DS (28) Marketing Director; DIL (28) Analyst; DD (20) College Junior/Gymnastics Instructor; DS (18) 12th/Baseball player; DS (13) 7th/Music lover

  4. #4

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    Laura - thank you, that is very helpful :-)

    Audrey - thank you for the welcome! I hope this thread is helpful to you as well :-)
    Last edited by Cheryl in CA; 01-14-2014 at 10:32 PM. Reason: to show my signature :-)
    Cheryl, mom to 5 blessings (ds 20, ds 19, dd 11, dd 8, ds 6)

  5. #5

    Default

    I know I'm late to this conversation, but I just joined the forum here and have only been homeschooling my son full time for a month now. I love the idea of an SEP! It's a great way to hold myself accountable and ensure we're working on target skills.

    Speaking of which...does anyone know of a good checklist to work through? It would be helpful if I had an incremental list to follow and work on.

  6. #6
    Join Date
    Feb 2007
    Location
    NC to VA
    Posts
    29

    Default

    I use one that I write just for myself, to help me keep focused on his goals and what comes next. I have different areas (academic, self help, behavioral, speech etc) and just write goals for what he should be doing next in each area. I then write out how I'm going to go about achieving that goal. I find that very helpful because it keeps me mindful of why I'm doing certain things and helps me to remember to do them An example: Will be able to demonstrate understanding of positional words (on/under/behind/in front/next to/above/below) Activities: using toys can play games to move objects to directed location. Use picture cards to show understanding of words and meanings Items: puppy game, find the egg game, dog house picture cards.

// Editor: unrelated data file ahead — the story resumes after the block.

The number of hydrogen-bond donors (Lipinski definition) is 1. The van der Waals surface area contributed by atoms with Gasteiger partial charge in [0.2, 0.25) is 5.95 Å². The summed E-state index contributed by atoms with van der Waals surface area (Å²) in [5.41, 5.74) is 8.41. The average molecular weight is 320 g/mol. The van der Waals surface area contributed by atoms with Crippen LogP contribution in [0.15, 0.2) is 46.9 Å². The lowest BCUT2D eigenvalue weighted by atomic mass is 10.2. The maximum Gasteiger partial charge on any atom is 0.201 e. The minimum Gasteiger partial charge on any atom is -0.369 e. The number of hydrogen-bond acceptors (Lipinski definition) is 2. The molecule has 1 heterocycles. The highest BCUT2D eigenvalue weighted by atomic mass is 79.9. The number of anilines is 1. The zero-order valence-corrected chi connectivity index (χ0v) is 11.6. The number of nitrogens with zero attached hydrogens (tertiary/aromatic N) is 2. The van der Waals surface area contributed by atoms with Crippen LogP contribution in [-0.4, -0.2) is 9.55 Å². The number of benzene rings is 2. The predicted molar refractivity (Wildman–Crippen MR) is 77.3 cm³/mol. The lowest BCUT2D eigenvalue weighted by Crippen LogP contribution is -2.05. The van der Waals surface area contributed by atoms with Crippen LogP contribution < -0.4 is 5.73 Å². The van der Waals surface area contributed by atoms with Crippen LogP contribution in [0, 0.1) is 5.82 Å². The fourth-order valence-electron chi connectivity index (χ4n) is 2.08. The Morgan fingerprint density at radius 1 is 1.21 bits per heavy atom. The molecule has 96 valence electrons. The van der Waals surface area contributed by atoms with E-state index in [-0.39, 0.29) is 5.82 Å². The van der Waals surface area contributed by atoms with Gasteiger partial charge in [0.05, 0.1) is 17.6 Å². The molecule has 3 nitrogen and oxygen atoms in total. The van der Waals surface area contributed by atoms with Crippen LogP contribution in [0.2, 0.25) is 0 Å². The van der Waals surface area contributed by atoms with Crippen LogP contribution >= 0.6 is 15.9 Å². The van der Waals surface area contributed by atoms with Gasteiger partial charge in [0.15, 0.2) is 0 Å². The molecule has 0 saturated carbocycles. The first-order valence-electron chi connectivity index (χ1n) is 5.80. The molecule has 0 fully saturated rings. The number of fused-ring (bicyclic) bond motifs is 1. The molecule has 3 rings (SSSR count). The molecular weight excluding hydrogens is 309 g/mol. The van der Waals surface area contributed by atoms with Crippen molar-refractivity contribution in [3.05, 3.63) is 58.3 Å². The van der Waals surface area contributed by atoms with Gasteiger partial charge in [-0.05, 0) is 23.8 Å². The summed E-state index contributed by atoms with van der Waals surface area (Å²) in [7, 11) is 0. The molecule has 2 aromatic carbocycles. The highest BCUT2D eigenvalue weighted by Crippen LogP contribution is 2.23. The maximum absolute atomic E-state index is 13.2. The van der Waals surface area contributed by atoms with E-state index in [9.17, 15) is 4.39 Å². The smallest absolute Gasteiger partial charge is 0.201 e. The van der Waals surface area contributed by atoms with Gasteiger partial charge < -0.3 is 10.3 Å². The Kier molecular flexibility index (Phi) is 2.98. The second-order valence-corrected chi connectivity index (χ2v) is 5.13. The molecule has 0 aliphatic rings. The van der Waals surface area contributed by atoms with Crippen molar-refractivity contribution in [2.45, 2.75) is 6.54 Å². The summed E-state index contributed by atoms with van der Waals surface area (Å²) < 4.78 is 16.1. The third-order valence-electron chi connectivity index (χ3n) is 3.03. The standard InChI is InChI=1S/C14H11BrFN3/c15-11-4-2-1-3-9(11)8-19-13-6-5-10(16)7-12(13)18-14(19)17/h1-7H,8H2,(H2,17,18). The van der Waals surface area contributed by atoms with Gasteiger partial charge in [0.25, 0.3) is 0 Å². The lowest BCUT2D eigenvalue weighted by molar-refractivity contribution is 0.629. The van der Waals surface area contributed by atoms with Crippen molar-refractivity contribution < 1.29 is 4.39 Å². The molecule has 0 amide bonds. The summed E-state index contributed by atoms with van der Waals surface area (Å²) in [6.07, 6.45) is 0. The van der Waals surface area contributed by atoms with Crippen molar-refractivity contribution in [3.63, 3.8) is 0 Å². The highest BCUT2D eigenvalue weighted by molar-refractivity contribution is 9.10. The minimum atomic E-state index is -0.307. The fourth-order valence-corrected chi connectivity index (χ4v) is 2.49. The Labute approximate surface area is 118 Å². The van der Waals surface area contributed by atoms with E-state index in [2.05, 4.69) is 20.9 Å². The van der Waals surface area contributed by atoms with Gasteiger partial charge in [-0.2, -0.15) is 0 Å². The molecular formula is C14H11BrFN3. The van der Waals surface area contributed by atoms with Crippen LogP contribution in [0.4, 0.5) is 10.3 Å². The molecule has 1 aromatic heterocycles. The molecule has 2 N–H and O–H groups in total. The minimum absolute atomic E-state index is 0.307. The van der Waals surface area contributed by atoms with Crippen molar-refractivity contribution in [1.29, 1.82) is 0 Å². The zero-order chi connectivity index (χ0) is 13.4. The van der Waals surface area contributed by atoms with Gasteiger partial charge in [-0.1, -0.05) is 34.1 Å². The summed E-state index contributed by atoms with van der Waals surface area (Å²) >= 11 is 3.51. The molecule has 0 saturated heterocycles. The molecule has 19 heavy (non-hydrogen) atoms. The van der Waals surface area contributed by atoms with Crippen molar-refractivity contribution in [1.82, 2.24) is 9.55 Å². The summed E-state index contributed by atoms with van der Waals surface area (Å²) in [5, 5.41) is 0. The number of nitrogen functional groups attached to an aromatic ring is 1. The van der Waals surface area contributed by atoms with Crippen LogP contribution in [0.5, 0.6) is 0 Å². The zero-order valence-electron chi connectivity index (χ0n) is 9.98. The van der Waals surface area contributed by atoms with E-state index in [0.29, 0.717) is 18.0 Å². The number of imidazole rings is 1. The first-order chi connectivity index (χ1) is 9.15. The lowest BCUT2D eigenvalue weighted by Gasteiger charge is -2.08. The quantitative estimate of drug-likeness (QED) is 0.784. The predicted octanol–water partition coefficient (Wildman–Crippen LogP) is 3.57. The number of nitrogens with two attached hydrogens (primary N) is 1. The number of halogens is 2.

I write the goal, what I'll do to achieve that goal, and then what items I have or will need to do the activities. This helps me remember in the moment what I was thinking when I wrote the goal Aaron is non verbal so all of the activities involve ways for him to show me what he knows since he can't tell me. I'll try and find a link to some check list and resources.
    Catherine ~ wife to Ken, mommy to Hannah 19 (sophomore, George Mason), Lauren 15, Aaron 13 (with Down Syndrome), Caleb 8, and Katelyn 5

  7. #7
    Join Date
    Oct 2007
    Location
    No longer in Texas
    Posts
    4,768

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    I have discovered that there is a benefit to writing your own IEP. If in the future you want your child to receive services from the public school system, this is a helpful document to present during the intake process.

    This wouldn't have helped my dd because her learning problems showed up later and in ways that are too subtle for our local system to acknowledge. However, it would have been a good thing for me to document her appointments, therapies, and my strategies just so I has them readily available.
    Mom to Grace (14), Sarah (12), and Hannah (9)
    Using my college degree in ways I never imagined....